UCL launches investigation into ‘bellogate’ email hack attack

University College London (UCL) has launched a cyber security investigation into an email sent from Provost Michael Arthur’s account.

The one-word email sent from provost@ucl.ac.uk, simply saying ‘bello’, was addressed to the entire student population of almost 29,000 students.

As the mysterious email was sent to an ‘all-students’ address on Thursday night, many students took the opportunity to “reply all”.

Messages sent to the entire student body included a reference to a Lionel Richie song, asking: “Bello? Is it me you’re looking for?”

The ‘all-students’ email address was then signed up to a range of online services, including GayPornTalent.com, membership to Sarah Palin’s website, UKIP online, as well as the official Coldplay newsletter.

The email hack began trending on Twitter as #bellogate.

A statement issued by the university’s director of communication at 9.15 am on Thursday October 9 said: “I am sorry to inform you that overnight, multiple emails (perhaps up to 1,000) have been received by students on an all-student email list.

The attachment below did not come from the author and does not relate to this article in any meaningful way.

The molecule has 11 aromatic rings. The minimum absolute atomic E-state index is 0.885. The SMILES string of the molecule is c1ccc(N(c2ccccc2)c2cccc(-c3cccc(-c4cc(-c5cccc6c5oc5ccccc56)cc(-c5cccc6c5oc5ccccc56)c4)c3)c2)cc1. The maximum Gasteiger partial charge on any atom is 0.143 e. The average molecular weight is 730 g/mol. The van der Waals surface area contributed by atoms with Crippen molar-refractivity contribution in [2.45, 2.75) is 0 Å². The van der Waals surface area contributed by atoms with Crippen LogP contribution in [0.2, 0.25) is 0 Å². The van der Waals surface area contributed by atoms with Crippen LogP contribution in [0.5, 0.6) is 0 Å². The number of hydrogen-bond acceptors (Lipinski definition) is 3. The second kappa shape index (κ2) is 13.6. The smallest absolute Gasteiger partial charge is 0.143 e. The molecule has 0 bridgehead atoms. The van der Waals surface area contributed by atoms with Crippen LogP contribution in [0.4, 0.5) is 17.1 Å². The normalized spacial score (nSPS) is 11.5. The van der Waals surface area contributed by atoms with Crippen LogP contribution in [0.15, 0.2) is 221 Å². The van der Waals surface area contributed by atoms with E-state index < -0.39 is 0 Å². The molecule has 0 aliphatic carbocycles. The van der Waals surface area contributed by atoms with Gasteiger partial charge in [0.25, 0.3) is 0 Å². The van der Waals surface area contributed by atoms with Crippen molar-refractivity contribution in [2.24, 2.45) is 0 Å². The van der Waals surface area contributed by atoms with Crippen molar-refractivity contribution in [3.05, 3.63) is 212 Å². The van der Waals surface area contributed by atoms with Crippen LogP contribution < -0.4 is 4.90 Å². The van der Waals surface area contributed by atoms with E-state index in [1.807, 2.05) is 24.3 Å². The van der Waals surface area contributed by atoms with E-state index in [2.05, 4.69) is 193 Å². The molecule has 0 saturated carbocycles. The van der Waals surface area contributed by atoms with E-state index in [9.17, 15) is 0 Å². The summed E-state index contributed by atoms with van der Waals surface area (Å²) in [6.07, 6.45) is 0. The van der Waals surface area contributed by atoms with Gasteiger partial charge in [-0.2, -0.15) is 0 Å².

“Some of these purport to come from the UCL President & Provost, Professor Michael Arthur via the previous Provost’s e-mail address, provost(at)ucl.ac.uk.

“However, unfortunately, the problem was compounded because replies were posted to the list, and the email address was used to subscribe to various sites. “

The “all-students” email list was closed down at 9.31am on Thursday morning.
By this time, students had already received 3000 to 4000 spam emails.

The UCL Information Services Division (ISD) published a full statement regarding the “Spamming of UCL students incident” on October 10.

It explained that the email was not sent by the Provost but that “their email was spoofed to make it look that way”.

As no moderation was set up on the ‘all-students’ email, anyone could send an email to the entire list.

ISD stated: “During the night the number of calls to the out of hours service desk did not indicate a significant problem.

“At about 06:00 we became aware of the magnitude of the problem. A critical incident team was formed immediately and began to work on the issue.”

Students are offered technical support if they struggle to delete the spam emails.

The email sent from the Provost’s previous email address originated from an anonymous account and could not yet be traced.

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